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Title

Differential expression of secretagogin immunostaining in the hippocampal formation and the entorhinal and perirhinal cortices of humans, rats, and mice

AuthorsTapia-González, Silvia; Insausti, R.; DeFelipe, Javier
Keywordscomparative studies
entorhinal cortex
hippocampal formation
human
rat and mouse brains
immunostaining
perirhinal cortex
post‐mortem
RRID:AB_1079874, RRID:AB_10807945
secretagogin
Issue Date2020
PublisherJohn Wiley & Sons
CitationJournal of Comparative Neurology 528: 523- 541 (2020)
AbstractSecretagogin (SCGN) is a recently discovered calcium-binding protein belonging to the group of EF-hand calcium-binding proteins. SCGN immunostaining has been described in various regions of the human, rat and mouse brain. In these studies, it has been reported that, in general, the patterns of SCGN staining differ between rodents and human brains. These differences have been interpreted as uncovering phylogenetic differences in SCGN expression. Nevertheless, an important aspect that is not usually taken into account is that different methods are used for obtaining and processing brain tissue coming from humans and experimental animals. This is a critical issue since it has been shown that post-mortem time delay and the method of fixation (i.e., perfused vs. nonperfused brains) may influence the results of the immunostaining. Thus, it is not clear whether differences found in comparative studies with the human brain are simply due to technical factors or species-specific differences. In the present study, we analyzed the pattern of SCGN immunostaining in the adult human hippocampal formation (DG, CA1, CA2, CA3, subiculum, presubiculum, and parasubiculum) as well as in the entorhinal and perirhinal cortices. This pattern of immunostaining was compared with rat and mouse that were fixed either by perfusion or immersion and with different post-mortem time delays (up to 5 hr) to mimic the way the human brain tissue is usually processed. We found a number of clear similarities and differences in the pattern of labeling among the human, rat, and mouse in these brain regions as well as between the different brain regions examined within each species. These differences were not due to the fixation.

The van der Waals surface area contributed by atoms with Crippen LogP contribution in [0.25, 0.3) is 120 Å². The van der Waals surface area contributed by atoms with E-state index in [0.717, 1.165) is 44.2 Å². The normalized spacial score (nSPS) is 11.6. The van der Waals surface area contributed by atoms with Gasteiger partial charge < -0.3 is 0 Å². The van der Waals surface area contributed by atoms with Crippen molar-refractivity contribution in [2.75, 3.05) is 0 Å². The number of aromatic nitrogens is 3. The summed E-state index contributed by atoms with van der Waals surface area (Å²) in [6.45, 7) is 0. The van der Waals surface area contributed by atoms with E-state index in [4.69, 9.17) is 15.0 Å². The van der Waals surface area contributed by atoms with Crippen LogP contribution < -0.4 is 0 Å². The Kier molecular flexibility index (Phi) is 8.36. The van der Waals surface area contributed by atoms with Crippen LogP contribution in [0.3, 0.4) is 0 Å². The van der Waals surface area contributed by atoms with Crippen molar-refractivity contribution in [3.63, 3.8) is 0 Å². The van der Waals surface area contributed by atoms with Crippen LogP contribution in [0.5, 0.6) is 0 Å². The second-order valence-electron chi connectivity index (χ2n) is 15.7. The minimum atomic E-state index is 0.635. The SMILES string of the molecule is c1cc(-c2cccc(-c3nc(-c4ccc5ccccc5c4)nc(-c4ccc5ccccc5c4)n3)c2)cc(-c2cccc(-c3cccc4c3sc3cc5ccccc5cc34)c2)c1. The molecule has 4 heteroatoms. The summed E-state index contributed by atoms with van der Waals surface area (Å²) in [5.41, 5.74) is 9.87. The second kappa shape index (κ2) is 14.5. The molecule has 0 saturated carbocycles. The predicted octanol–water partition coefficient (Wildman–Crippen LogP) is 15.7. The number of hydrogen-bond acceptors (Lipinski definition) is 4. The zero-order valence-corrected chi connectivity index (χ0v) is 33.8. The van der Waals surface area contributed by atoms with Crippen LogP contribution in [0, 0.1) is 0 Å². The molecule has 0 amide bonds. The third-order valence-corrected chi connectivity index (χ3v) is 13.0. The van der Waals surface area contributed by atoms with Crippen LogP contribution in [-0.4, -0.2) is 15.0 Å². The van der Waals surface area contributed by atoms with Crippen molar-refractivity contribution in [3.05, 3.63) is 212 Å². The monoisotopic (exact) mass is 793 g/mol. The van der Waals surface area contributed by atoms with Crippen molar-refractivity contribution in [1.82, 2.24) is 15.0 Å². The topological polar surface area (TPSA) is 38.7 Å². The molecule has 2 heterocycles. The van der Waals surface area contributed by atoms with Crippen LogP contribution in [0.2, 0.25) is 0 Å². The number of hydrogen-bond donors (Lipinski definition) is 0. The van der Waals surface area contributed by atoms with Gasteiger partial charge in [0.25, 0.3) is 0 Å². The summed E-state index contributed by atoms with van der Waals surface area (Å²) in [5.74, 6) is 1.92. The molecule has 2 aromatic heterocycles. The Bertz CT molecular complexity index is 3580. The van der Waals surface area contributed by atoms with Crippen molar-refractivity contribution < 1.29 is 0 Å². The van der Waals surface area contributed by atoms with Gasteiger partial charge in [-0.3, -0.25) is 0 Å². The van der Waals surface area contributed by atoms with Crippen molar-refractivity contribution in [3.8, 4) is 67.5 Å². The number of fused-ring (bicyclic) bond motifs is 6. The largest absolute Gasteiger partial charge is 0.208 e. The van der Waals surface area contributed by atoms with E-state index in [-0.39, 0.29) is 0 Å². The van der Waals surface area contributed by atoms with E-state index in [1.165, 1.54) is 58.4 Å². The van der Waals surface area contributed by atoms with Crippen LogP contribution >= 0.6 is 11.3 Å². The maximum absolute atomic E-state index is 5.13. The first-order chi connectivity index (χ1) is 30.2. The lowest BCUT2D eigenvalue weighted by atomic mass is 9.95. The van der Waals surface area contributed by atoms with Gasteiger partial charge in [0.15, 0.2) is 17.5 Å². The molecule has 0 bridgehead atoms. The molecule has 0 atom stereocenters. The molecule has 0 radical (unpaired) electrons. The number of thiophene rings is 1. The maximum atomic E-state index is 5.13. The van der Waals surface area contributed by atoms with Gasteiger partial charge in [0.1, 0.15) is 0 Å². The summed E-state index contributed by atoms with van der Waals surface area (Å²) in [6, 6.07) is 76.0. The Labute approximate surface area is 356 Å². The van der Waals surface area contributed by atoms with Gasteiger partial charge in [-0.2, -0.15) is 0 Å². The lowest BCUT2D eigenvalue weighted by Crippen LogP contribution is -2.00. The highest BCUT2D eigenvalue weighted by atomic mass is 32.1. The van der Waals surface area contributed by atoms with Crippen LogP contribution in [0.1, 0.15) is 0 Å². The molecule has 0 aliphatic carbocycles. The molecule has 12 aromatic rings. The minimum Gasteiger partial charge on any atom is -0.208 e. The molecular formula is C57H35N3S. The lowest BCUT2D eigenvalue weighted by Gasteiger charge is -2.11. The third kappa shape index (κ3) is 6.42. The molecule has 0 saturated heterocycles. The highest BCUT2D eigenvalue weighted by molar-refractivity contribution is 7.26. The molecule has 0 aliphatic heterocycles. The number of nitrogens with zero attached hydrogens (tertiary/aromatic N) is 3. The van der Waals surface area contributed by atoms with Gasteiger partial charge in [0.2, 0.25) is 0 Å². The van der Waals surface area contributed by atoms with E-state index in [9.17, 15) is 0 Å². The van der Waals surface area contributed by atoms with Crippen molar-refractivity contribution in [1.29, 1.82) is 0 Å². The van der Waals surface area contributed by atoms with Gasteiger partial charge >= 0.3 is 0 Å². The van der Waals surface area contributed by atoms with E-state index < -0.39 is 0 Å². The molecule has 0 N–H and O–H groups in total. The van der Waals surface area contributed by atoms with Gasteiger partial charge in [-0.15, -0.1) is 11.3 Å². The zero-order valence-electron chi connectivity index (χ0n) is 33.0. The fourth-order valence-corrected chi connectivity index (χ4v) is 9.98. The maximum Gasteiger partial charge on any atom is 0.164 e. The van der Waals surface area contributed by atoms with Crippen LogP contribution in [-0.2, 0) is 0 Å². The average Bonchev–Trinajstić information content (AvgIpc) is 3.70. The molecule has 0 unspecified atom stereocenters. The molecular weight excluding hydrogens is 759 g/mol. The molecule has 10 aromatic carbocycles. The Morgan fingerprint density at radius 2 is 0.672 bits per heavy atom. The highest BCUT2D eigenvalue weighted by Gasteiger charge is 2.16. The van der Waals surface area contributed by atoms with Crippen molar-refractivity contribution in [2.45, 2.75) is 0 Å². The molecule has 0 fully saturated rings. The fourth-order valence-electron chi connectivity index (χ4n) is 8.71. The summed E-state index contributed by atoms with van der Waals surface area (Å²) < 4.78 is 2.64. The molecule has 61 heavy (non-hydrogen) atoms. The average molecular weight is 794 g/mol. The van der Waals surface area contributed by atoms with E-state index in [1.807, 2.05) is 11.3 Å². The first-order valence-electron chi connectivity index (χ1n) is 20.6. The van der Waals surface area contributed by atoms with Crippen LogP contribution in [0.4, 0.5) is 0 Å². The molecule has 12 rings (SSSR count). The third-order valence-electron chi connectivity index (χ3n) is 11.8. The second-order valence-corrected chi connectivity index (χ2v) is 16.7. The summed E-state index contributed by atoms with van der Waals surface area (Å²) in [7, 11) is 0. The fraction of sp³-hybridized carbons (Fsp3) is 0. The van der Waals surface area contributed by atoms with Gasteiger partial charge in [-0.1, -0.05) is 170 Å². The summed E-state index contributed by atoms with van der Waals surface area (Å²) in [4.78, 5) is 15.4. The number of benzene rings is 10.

Publisher version (URL)http://dx.doi.org/10.1002/cne.24773
URIhttp://hdl.handle.net/10261/217447
DOIhttp://dx.doi.org/10.1002/cne.24773
Identifiersdoi: 10.1002/cne.24773
issn: 1096-9861
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